While Convolutional Neural Networks (CNN) are widely used in segmentation tasks, there are no previous work concerning this pathology in literature. Due to the rareness of pathology, creating a dataset with a small number with a limited number of frames available introduces a further problem.On this background, the purpose of this thesis is to investigate new strategies to perform automatic segmentation and tracking in endoscopic videos using deep learning.This thesis is in collaboration with the Advanced Robotics Department (ADVR) at Istituto Italiano di Tecnologia (IIT) in Genoa (Italy).
M.Sc. candidate Emanuele Colleoni
Thesis Deep Learning: 3D pose estimation of surgical instruments
Supervisors Elena De Momi, Danail Stoyanov (UCL), Sara Moccia (UNIVPM)
Description Pose estimation of the instruments in surgical videos refers to the act of estimating the coordinates of the joints of the instruments and the connections between them in order to generate a skeleton of the devices.
Automation of this task is a very important component for computer-assisted interventions, in particular in tele-robotic minimally invasive surgery, where the surgeon operates based on the images from the cameras of the robot.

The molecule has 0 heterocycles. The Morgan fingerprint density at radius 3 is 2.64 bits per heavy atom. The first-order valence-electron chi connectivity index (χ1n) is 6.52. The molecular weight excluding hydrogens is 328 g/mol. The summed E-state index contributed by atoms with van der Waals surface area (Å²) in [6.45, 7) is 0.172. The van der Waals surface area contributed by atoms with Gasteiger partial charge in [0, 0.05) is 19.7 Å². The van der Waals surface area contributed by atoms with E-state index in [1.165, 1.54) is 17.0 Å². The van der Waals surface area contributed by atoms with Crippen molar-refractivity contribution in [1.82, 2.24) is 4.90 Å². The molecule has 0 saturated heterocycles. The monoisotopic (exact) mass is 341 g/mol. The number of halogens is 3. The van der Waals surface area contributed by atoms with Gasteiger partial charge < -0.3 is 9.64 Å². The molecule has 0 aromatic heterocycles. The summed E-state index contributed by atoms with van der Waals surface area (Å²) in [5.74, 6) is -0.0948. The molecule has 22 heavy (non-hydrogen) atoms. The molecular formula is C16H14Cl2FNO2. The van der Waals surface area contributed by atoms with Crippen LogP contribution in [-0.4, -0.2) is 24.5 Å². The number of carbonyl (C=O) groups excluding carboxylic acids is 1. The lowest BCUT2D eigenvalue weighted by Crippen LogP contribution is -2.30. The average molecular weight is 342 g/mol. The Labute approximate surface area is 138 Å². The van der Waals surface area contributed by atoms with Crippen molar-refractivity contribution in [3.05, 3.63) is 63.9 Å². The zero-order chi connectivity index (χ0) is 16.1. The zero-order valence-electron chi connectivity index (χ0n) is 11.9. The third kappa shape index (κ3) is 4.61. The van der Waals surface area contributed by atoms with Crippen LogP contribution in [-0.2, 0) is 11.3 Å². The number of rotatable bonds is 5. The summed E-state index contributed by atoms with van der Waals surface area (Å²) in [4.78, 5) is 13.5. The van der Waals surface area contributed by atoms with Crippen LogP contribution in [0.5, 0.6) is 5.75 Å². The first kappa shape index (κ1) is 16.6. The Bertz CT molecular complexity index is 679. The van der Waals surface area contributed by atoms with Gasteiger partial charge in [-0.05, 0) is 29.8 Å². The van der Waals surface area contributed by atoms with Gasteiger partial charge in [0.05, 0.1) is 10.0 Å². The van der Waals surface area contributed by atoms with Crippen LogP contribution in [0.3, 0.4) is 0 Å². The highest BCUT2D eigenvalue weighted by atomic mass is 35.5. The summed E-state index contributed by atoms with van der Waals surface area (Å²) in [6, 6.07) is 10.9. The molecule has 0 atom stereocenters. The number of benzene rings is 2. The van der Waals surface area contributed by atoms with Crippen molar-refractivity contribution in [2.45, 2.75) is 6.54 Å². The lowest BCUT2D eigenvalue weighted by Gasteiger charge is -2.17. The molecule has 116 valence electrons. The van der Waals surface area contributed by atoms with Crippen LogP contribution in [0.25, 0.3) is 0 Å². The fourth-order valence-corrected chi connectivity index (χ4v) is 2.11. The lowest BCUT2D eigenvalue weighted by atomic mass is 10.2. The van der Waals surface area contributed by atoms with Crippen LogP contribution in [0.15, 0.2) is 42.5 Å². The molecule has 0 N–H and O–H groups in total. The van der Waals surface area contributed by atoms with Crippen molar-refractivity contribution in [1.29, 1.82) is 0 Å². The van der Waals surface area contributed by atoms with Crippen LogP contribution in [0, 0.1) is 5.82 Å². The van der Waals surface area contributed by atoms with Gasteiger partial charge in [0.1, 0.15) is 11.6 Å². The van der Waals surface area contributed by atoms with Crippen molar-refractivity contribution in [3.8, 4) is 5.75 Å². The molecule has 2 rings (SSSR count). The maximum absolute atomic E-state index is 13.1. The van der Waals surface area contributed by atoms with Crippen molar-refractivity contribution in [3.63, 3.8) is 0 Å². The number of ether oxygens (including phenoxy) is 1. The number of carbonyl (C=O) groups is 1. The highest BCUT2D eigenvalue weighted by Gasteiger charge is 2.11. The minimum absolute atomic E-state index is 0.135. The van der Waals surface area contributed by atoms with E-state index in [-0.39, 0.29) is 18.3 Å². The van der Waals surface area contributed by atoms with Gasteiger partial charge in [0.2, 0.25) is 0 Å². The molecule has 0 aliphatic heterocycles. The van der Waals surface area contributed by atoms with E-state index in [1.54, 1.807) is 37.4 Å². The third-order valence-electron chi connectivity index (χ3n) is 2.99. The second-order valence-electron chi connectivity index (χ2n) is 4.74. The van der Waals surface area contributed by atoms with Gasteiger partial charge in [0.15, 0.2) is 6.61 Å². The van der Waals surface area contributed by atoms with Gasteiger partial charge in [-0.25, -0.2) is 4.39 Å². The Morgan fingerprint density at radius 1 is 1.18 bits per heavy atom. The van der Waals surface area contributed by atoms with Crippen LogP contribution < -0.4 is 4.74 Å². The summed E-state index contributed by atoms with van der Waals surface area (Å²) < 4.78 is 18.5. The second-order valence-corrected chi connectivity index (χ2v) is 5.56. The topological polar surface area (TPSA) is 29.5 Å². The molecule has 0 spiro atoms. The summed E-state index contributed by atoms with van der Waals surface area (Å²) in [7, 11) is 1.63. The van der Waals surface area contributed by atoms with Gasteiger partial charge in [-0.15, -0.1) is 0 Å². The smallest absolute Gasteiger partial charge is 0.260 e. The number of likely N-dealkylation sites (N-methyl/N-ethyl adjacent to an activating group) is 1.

While significant advantages have been made in recent years in this field, articulation detection is still a major challenge.
During last few years, many deep learning techniques have been used in order to perform instrument pose estimation starting from raw images from videos of the Da Vinci surgical robot (from MICCAI 2015 Challenge) and using 2D Fully Convolutional Neural Networks.
The weak point of these models is that they are not able to extract any temporal information from the inputs.The aim of this master thesis is to develop, in collaboration with the Robotic Vision Department at University College of London, a new neural network architecture using 3D convolutional layers in order to let the model to learn both spatial and temporal features directly from the videos or from clips of frames as shown in Figure and then to improve the accuracy of the pose estimation in comparison with the 2-dimensional models.
M.Sc. candidate Chiara Carlini
Thesis Deep-learning based vessel tracking in minimally-invasive nephrectomy
Supervisors Elena De Momi, Sara Moccia (UNIVPM)